WASHINGTON, March 13, 1933 (UP) - President Roosevelt in a surprise move sent a message today to Congress calling for immediate modification of the Volstead act to permit the manufacture and sale of beer.
The message follows:
"I recommend to the Congress the passage of legislation for the immediate modification of the Volstead act, in order to legalize the manufacture and sale of beer and other beverages of such alcoholic content as is permissible under the Constitution; and to provide through the manufacture and sale, by substantial taxes, a proper and much needed revenue for the government.
"I deem action at this time to be of the highest importance.
"Franklin D. Roosevelt."
Late today the Senate majority leader, Joe T. Robinson, of Arkansas, informed the President "we have sufficient votes to pass the economy and beer bills."
Speaker Henry T. Rainey said beer legislation would be expedited in the House. The Ways and Means Committee was being was organized to handle the legislation and was expected to meet tomorrow to report immediately whatever type of legislation the President desires. House Majority Leader Joseph W. Byrnes said an effort would be made to pass the bill tomorrow.
Later, Democratic members of the Ways and Means Committee met and appointed a subcommittee to draft a beer bill to legalize 3.2 per cent alcoholic beverages.
The subcommittee will be headed by Representative McCormack, Mass., and in addition will include Representatives Cullen, New York; Vinson, Kentucky; Hill, Washington, and West, of Ohio.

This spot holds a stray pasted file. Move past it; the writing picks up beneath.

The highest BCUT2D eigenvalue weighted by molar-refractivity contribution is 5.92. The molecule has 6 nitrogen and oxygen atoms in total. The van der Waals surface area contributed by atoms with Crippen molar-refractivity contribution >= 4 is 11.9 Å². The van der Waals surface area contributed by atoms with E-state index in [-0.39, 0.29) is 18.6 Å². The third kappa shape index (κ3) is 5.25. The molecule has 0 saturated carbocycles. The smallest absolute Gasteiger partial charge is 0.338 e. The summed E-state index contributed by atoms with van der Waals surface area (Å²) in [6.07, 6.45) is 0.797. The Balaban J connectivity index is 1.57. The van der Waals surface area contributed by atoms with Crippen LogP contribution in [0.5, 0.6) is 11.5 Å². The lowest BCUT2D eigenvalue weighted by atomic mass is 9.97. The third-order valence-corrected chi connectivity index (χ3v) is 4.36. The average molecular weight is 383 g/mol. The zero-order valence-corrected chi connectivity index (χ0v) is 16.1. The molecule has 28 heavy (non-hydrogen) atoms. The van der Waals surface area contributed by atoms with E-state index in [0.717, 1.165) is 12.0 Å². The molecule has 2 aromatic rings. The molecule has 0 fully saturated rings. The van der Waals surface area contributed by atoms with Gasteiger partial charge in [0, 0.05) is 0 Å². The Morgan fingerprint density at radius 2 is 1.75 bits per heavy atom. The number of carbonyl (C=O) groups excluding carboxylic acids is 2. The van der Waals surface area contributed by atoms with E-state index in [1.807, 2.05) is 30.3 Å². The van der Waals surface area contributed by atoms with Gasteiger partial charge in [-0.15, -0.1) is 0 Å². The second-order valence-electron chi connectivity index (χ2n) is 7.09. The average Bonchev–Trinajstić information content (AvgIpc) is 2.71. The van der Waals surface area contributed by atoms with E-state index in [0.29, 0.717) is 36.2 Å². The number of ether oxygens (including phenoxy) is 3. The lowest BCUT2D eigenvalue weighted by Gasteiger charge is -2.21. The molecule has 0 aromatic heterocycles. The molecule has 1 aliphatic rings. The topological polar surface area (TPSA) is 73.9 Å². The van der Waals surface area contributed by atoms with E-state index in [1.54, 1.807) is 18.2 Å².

Mr. McCormack announced his group would meet this afternoon and said definitely the bill, in whatever form, would legalize beer of 3.2 per cent alcoholic content by weight, or approximately 4 per cent by volume.
The request for immediate action on beer caught Congress by surprise. Leaders regarded it as part of the President's complete program. They assumed that the call for action now was to supplement the $500,000,000 economy program which was taken up today by the Senate in order to assure balancing of the budget now.
The beer bill, it is estimated, will raise between $150,000,000 and $200,000,000.
The House passed a straight beer bill last session authorizing an alcoholic content of 3.2 per cent. The Senate failed to act on a beer-wine bill legalizing malt and vinous liquors of not more than 3.05 per cent alcohol.
Reading of the message in the Senate passed without immediate floor discussion.
When the President's message was read to the House the clerk was constantly interrupted by bursts of cheers and applause from both the membership and the galleries.
Impatient members in the back rows of the House started a chant of "vote, vote, we want beer," at the conclusion of the message.